Common name/s ?

Durandi clematis, Durand's clematis and Virgin's bower.

Skill rating




Type of plant ?

Sub-shrub deciduous climber.

Hardiness zone ?

RHS zone


EGF zone


USDA zone


Eventual size

Grows to 2.5m height and 1m spread.

Growth rate ?

Moderate, reaches full height in 2 to 5 years.

Shape it grows into

Non-twining climber.

Season/s of interest

June to September.

Where to grow it

Happy in full sun or part shade.
Prefers well drained to moist soil.

Prefers alkaline or neutral soil of any type. Will grow in any aspect and exposed situations.

Clematis x durandii


Medium sized (10cm diameter), 4 to 6 sepalled flowers which are deep purple/blue with golden centres. Textured, ovate, mid green leaves. After flowering it has decorative ’swirling’ seedheads.

What to use it for

Climbing up walls, trellises, arches, sheds, other plants etc.

How to look after it

The stems of clematis won’t twine around supports, so they need to be gently tied onto the support provided. The support can be, for example, horticultural wire nailed across a wall, a trellis or obelisk. Hard pruning is required each winter/early spring (see pruning information below).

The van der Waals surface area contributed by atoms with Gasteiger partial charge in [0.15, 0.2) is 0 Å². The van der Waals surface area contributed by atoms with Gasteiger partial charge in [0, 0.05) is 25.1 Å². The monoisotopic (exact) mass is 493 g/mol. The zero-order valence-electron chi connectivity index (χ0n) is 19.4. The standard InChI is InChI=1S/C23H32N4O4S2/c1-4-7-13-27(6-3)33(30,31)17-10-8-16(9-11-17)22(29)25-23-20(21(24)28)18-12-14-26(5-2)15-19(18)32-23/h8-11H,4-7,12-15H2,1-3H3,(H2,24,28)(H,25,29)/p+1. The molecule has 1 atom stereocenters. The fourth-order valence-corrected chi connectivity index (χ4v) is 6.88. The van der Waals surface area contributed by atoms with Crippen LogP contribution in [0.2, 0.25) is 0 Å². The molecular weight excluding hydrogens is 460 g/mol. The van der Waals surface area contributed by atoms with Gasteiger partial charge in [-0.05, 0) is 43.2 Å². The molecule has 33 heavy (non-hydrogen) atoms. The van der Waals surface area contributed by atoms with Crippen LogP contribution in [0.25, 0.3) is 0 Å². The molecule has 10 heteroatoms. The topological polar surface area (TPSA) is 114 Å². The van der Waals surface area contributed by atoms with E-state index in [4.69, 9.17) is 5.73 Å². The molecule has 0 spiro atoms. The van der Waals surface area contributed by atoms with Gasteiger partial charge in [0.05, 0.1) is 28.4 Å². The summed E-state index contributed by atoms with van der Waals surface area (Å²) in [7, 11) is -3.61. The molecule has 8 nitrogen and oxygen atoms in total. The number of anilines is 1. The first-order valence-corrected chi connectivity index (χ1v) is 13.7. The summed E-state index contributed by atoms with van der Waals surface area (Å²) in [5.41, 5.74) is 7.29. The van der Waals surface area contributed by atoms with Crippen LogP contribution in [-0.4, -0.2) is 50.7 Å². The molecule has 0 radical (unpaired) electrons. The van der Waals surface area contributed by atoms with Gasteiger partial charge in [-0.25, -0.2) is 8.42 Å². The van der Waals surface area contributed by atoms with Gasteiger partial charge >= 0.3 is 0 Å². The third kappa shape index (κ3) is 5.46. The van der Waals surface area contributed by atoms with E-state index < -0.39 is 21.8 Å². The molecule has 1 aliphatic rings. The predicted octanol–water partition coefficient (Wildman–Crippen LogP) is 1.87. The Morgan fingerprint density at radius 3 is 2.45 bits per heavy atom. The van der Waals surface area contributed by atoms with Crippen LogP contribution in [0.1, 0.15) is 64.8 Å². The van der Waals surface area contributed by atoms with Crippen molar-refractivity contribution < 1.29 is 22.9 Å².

How to prune it

Flowers are borne on new growth, so they need to be cut back hard regularly. Pruning should be done in late winter or early spring when the buds start to show signs of growth. Cut each stem back to 15-30cm above ground level, so each stem has a pair of strong buds left on it. Completely remove any stems which have become diseased or damaged (eg by frost) – new ones should develop from ground level.

How to propagate it

Softwood leaf-bud cuttings can be taken from spring to midsummer. Take approximately 5cm long internodal cuttings from the current season’s growth, choosing cuttings with strong bud growth in the leaf axils. Keep the cutting humid while rooting takes place (you can cut the leaflets in half to reduce moisture loss).

Clematis x durandii can also be propagated by layering from late winter to spring (the layers should root by the following summer). Alternatively, it can be apical-wedge grafted in late winter onto rootstock of Clematis vitalba. The grafted plant should be planted so the scion’s buds are level with the compost surface. The rootstock will sustain the plant until the scion produces its own roots and is self-supporting (known as a nurse graft).

Common problems

Young shoots may be targeted by aphids or caterpillars, and earwigs are partial to the petals.

Slime flux disease and clematis wilt can be a problem.

Other useful information

Has achieved the RHS Award of Garden Merit.

The name ‘clematis’ comes from the Greek for ‘vine’.

This clematis is a cross between Clematis x jackmanii and Clematis integrifolia. It is named after Théophile Alexis Durand, a Belgian botanist (1855 to 1912).